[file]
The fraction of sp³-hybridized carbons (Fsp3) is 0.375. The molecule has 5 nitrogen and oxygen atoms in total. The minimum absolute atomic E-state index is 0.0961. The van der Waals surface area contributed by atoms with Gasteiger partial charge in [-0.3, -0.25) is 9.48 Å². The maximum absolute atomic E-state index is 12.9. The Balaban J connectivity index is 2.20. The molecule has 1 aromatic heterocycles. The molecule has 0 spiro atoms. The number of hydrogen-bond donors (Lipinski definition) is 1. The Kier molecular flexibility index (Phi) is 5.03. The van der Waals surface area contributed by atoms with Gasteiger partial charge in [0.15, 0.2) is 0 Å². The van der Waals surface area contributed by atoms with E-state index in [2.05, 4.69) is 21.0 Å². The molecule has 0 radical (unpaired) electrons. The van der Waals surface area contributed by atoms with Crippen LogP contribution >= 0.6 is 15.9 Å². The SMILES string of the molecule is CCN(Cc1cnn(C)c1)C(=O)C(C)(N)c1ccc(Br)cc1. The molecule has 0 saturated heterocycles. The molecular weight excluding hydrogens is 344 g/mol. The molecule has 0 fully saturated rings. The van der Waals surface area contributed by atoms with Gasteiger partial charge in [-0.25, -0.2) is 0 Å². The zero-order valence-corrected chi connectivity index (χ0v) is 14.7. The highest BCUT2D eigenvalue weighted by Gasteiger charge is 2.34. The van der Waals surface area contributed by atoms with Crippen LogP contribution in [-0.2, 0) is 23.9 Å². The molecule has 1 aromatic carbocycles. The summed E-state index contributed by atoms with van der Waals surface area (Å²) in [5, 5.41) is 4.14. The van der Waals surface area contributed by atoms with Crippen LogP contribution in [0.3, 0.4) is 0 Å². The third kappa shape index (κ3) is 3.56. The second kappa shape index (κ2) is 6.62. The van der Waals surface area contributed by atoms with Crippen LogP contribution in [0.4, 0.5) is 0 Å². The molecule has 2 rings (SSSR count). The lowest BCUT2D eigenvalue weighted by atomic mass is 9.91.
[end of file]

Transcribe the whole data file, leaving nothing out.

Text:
The fraction of sp³-hybridized carbons (Fsp3) is 0.375. The molecule has 5 nitrogen and oxygen atoms in total. The minimum absolute atomic E-state index is 0.0961. The van der Waals surface area contributed by atoms with Gasteiger partial charge in [-0.3, -0.25) is 9.48 Å². The maximum absolute atomic E-state index is 12.9. The Balaban J connectivity index is 2.20. The molecule has 1 aromatic heterocycles. The molecule has 0 spiro atoms. The number of hydrogen-bond donors (Lipinski definition) is 1. The Kier molecular flexibility index (Phi) is 5.03. The van der Waals surface area contributed by atoms with Gasteiger partial charge in [0.15, 0.2) is 0 Å². The van der Waals surface area contributed by atoms with E-state index in [2.05, 4.69) is 21.0 Å². The molecule has 0 radical (unpaired) electrons. The van der Waals surface area contributed by atoms with Crippen LogP contribution >= 0.6 is 15.9 Å². The SMILES string of the molecule is CCN(Cc1cnn(C)c1)C(=O)C(C)(N)c1ccc(Br)cc1. The molecule has 0 saturated heterocycles. The molecular weight excluding hydrogens is 344 g/mol. The molecule has 0 fully saturated rings. The van der Waals surface area contributed by atoms with Gasteiger partial charge in [-0.25, -0.2) is 0 Å². The zero-order valence-corrected chi connectivity index (χ0v) is 14.7. The highest BCUT2D eigenvalue weighted by Gasteiger charge is 2.34. The van der Waals surface area contributed by atoms with Crippen LogP contribution in [-0.2, 0) is 23.9 Å². The molecule has 1 aromatic carbocycles. The summed E-state index contributed by atoms with van der Waals surface area (Å²) in [5, 5.41) is 4.14. The van der Waals surface area contributed by atoms with Crippen LogP contribution in [0.3, 0.4) is 0 Å². The third kappa shape index (κ3) is 3.56. The second kappa shape index (κ2) is 6.62. The van der Waals surface area contributed by atoms with Crippen LogP contribution in [0.4, 0.5) is 0 Å². The molecule has 2 rings (SSSR count). The lowest BCUT2D eigenvalue weighted by atomic mass is 9.91.